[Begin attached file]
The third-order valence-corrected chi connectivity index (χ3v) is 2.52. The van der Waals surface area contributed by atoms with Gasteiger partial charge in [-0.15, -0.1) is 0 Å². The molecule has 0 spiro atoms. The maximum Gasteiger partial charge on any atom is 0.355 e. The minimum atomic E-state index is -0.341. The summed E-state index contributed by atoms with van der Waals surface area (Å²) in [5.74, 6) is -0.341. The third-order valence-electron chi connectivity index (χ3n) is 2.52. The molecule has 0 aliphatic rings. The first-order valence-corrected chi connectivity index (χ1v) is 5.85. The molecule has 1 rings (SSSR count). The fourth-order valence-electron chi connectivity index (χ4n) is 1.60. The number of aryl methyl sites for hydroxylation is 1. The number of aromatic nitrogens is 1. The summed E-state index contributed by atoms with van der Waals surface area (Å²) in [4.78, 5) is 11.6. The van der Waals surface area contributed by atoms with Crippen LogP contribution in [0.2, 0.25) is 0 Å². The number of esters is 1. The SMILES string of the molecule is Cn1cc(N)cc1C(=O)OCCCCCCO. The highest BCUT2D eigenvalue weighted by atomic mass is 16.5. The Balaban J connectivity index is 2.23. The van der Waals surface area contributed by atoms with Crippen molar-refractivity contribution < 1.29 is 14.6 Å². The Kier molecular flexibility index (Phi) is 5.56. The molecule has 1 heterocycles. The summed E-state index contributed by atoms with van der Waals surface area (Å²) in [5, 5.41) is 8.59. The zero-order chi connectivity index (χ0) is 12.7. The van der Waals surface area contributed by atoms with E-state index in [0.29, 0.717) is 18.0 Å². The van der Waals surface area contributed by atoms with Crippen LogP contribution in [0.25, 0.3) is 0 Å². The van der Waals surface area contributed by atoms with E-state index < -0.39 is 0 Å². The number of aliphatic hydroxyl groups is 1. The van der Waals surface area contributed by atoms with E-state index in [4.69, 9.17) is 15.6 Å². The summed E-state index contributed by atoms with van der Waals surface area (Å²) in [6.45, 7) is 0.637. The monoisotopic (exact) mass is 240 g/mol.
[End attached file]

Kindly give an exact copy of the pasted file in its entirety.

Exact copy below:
The third-order valence-corrected chi connectivity index (χ3v) is 2.52. The van der Waals surface area contributed by atoms with Gasteiger partial charge in [-0.15, -0.1) is 0 Å². The molecule has 0 spiro atoms. The maximum Gasteiger partial charge on any atom is 0.355 e. The minimum atomic E-state index is -0.341. The summed E-state index contributed by atoms with van der Waals surface area (Å²) in [5.74, 6) is -0.341. The third-order valence-electron chi connectivity index (χ3n) is 2.52. The molecule has 0 aliphatic rings. The first-order valence-corrected chi connectivity index (χ1v) is 5.85. The molecule has 1 rings (SSSR count). The fourth-order valence-electron chi connectivity index (χ4n) is 1.60. The number of aryl methyl sites for hydroxylation is 1. The number of aromatic nitrogens is 1. The summed E-state index contributed by atoms with van der Waals surface area (Å²) in [4.78, 5) is 11.6. The van der Waals surface area contributed by atoms with Crippen LogP contribution in [0.2, 0.25) is 0 Å². The number of esters is 1. The SMILES string of the molecule is Cn1cc(N)cc1C(=O)OCCCCCCO. The highest BCUT2D eigenvalue weighted by atomic mass is 16.5. The Balaban J connectivity index is 2.23. The van der Waals surface area contributed by atoms with Crippen molar-refractivity contribution < 1.29 is 14.6 Å². The Kier molecular flexibility index (Phi) is 5.56. The molecule has 1 heterocycles. The summed E-state index contributed by atoms with van der Waals surface area (Å²) in [5, 5.41) is 8.59. The zero-order chi connectivity index (χ0) is 12.7. The van der Waals surface area contributed by atoms with E-state index in [0.29, 0.717) is 18.0 Å². The van der Waals surface area contributed by atoms with Crippen LogP contribution in [0.25, 0.3) is 0 Å². The van der Waals surface area contributed by atoms with E-state index < -0.39 is 0 Å². The number of aliphatic hydroxyl groups is 1. The van der Waals surface area contributed by atoms with E-state index in [4.69, 9.17) is 15.6 Å². The summed E-state index contributed by atoms with van der Waals surface area (Å²) in [6.45, 7) is 0.637. The monoisotopic (exact) mass is 240 g/mol.